Abstract

The thesis is concerned with the development of a system for dissipating heat from a thermodynamic cycle operating in environments where fresh water is scare and ambient temperatures are high, therefore evaporative cooling is not an option whereas ambient temperatures are too high most of the day for adequate air cooling. An example of this is solar driven vapor compression cycles in desert climates. The proposed system exploits the substantially cooler night time ambient temperatures and the highly effective net radiation exchange with night sky. Since solar driven equipment require to operate during daytime when solar energy is available and hence their cycle heat is being rejected during day time hours when ambient temperatures are high, and the environment is hostile to cooling , the proposed system resorts to deferred cooling with the aid of thermal storage which can be in the form of sensible heat and water storage , however this water need not be potable and is re-usable. The thesis presents the details of implementation of the proposed system and mathematical model which can be used in its simulation and design. An experimental rig was purposely designed and built from which valuable measurements were obtained and used to demonstrate the application of the concept. Comparison between the model prediction and measurement revealed further important results. Theoretical investigation was also conducted using the proposed model to explore the system response and behavior under various weather and loading conditions. The model acts as a tool to evaluate any site’s suitability for the Deferred Cooling System (DCS) or possibly any other similar system employing radiative cooling. The results of those investigations revealed that the system is only recommended to be used under the right weather condition, in those conditions it is highly effective and efficient; indeed, it was adopted for the very hostile environment of Shallatin, Upper Egypt (23.1 °N latitude , 35.56 °E longitude ) , for a solar driven ice production project for fish preservation and proved to be quite successful.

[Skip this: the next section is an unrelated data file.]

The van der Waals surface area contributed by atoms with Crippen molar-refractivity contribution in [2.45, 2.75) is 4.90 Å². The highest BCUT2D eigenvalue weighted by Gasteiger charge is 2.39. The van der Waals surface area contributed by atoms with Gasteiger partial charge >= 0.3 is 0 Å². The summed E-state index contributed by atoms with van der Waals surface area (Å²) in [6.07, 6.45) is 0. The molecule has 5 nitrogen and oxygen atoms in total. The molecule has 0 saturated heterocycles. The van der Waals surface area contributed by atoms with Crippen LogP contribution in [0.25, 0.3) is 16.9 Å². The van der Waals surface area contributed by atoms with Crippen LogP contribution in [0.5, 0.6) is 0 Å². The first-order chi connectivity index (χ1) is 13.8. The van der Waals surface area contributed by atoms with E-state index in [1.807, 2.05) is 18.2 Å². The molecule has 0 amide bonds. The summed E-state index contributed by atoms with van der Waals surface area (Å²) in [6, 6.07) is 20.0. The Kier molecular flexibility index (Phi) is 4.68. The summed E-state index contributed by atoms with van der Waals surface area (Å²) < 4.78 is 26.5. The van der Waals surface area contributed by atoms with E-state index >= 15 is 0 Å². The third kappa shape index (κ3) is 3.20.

Department

Environmental Engineering Program

Degree Name

MS in Environmental Engineering

Date of Award

2-1-2019

Online Submission Date

January 2019

First Advisor

Serag Eldin, Mohamed Amr, Mohamed El Morsi

Committee Member 1

El Haggar, Salah

Committee Member 2

Fouad, Mahmoud

Document Type

Thesis

Extent

171p

Rights

The author retains all rights with regard to copyright. The author certifies that written permission from the owner(s) of third-party copyrighted matter included in the thesis, dissertation, paper, or record of study has been obtained. The author further certifies that IRB approval has been obtained for this thesis, or that IRB approval is not necessary for this thesis. Insofar as this thesis, dissertation, paper, or record of study is an educational record as defined in the Family Educational Rights and Privacy Act (FERPA) (20 USC 1232g), the author has granted consent to disclosure of it to anyone who requests a copy.

IRB

Not necessary for this item

Comments

I am very grateful to have been given the opportunity to work with my advisors Professor Mohamed Amr Serag El-din who has trusted me with his innovative idea and guided me through and Associate Professor Mohamed El Morsi whose thorough support and guidance in every step of the way have made it possible for me to accomplish this work. Thank you, it has been a true honor to have you as my advisors. I would like to dedicate this research work to the memory of my late mother Carmen Thabet who has been an inspiration for me throughout and hope to be able to provide the same drive for my kids Nora and Omar Helal who have been the most understanding and supportive kids. I would also like to thank my father Farouk Bedaiwy and my brother Sharif Bedaiwy for helping when their help was most needed. The American University in Cairo has been my home as an undergraduate and now as a graduate student. I would like to thank all of its staff and especially the Fluids lab technicians and engineers (particularly technician Haythem) for their help. A special thanks to Professor Salah El Haggar who has been my professor as an undergraduate student and has encouraged me throughout my masters.

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